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Third doses of COVID-19 vaccines are not yet authorized for most people.

COVID-19 Vaccination Information and Resources

Covid Vaccine Information

As of Monday, August 23, 2021, the Food and Drug Administration granted full approval to the Pfizer-BioNTech COVID-19 vaccine for people age 16 and older. It continues to be available under emergency use authorization (EUA) for people age 12 to 15, and for the administration of a third dose in certain immunocompromised people.

First Dose Appointment

If you are 12 or over and live in the United States, you can register for a vaccine (first dose) appointment. If you are eligible, access this link to schedule your vaccination. You may schedule appointments for vaccine at Mount Sinai South Nassau using this link only. We are also continuing to reach out directly to eligible patients and community members to offer vaccinations.

If you are seeking vaccination for a person younger than 18, make sure that the location you have chosen offers the Pfizer-BioNTech vaccine. Other vaccines are only authorized for people 18 and over.

Third Dose Appointment

People who are moderately or severely immunocompromised are eligible for an additional (third) dose of an mRNA vaccine. This includes many people who are getting treatment for cancer, have had organ transplants, or receive treatments that weaken their immune systems. See below for more information.

A Food and Drug Administration advisory panel has recommended offering third doses of the Pfizer vaccine for people 65+.

If you think you are eligible and have received two doses of the Pfizer vaccine, an appointment for a third dose at a Mount Sinai South Nassau site can be made here.

COVID-19 Vaccine Myths

There are a lot of myths on the internet about COVID-19 vaccines. Mount Sinai is working with a company called NewsGuard to provide the most accurate information. If you’ve heard something that sounds questionable and want to know if it’s true or not, you can look it up in NewsGuard’s report on the top COVID-19 vaccine myths.

COVID-19 By the Numbers: Vaccines Save Lives

The Joint Commission Vaccine Informational Video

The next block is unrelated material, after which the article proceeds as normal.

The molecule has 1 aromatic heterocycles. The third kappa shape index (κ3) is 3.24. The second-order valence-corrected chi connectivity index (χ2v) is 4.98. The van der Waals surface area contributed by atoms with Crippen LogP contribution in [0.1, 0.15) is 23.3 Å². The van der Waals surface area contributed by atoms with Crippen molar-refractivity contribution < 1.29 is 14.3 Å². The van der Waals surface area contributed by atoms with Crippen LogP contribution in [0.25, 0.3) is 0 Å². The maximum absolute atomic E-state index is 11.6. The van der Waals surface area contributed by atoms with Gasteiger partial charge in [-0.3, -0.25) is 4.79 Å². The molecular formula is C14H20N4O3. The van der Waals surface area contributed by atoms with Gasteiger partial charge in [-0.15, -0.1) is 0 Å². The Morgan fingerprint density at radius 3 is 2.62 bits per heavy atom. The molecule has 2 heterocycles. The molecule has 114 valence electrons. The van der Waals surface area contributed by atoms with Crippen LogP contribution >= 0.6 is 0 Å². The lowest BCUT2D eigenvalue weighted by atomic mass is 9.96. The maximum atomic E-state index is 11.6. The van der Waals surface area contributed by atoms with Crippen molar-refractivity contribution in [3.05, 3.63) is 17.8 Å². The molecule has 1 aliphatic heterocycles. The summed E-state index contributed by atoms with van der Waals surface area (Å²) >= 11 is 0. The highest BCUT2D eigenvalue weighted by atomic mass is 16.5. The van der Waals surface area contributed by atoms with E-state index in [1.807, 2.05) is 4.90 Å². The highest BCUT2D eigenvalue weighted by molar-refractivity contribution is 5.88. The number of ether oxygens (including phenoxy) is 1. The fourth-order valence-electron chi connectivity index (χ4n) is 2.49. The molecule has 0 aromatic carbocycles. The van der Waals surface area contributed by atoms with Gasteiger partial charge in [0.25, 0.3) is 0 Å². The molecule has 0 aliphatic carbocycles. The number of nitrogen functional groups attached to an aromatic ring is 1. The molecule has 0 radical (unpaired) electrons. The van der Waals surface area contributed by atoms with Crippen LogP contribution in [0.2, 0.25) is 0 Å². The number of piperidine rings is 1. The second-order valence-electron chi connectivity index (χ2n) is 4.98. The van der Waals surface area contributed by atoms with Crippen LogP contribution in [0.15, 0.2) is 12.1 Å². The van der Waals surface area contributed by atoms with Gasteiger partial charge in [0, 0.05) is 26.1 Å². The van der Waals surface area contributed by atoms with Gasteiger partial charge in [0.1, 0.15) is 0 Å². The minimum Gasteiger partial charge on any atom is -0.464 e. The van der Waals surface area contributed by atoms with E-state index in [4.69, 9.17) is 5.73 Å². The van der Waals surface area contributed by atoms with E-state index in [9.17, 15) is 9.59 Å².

Frequently Asked Questions About the COVID-19 Vaccine

Because information about the development of COVID-19 vaccines changes often, we are regularly updating answers to the most frequently asked questions.

In addition, a panel of Mount Sinai experts in infectious disease and clinical care have addressed some of the most common concerns about COVID-19 and vaccination in video roundtable discussions. They can be viewed here:

Who is eligible for a third dose of an mRNA vaccine?

On Friday, August 13, the Centers for Disease Control and Prevention recommended a third dose of the COVID-19 mRNA vaccines for certain immunocompromised people. You may be eligible if you:

  • Active treatment for solid tumor and hematologic malignancies
  • Receipt of solid-organ transplant and taking immunosuppressive therapy
  • Receipt of CAR-T-cell or hematopoietic stem cell transplant (within 2 years of transplantation or taking immunosuppression therapy)
  • Moderate or severe primary immunodeficiency (e.g., DiGeorge syndrome, Wiskott-Aldrich syndrome)
  • Advanced or untreated HIV infection
  • Active treatment with high-dose corticosteroids (i.e., ≥20mg prednisone or equivalent per day), alkylating agents, antimetabolites, transplant-related immunosuppressive drugs, cancer chemotherapeutic agents classified as severely immunosuppressive, tumor-necrosis (TNF) blockers, and other biologic agents that are immunosuppressive or immunomodulatory
  • Chronic medical conditions such as asplenia and chronic renal disease may be assiciatred with varying degrees of immune deficit

Additional doses of vaccine are not recommended at this time for those with chronic medical conditions, or based on age or when your vaccination series was completed. An additional dose also is not recommended for those who received the Johnson & Johnson vaccine, because there are no signs that this is necessary.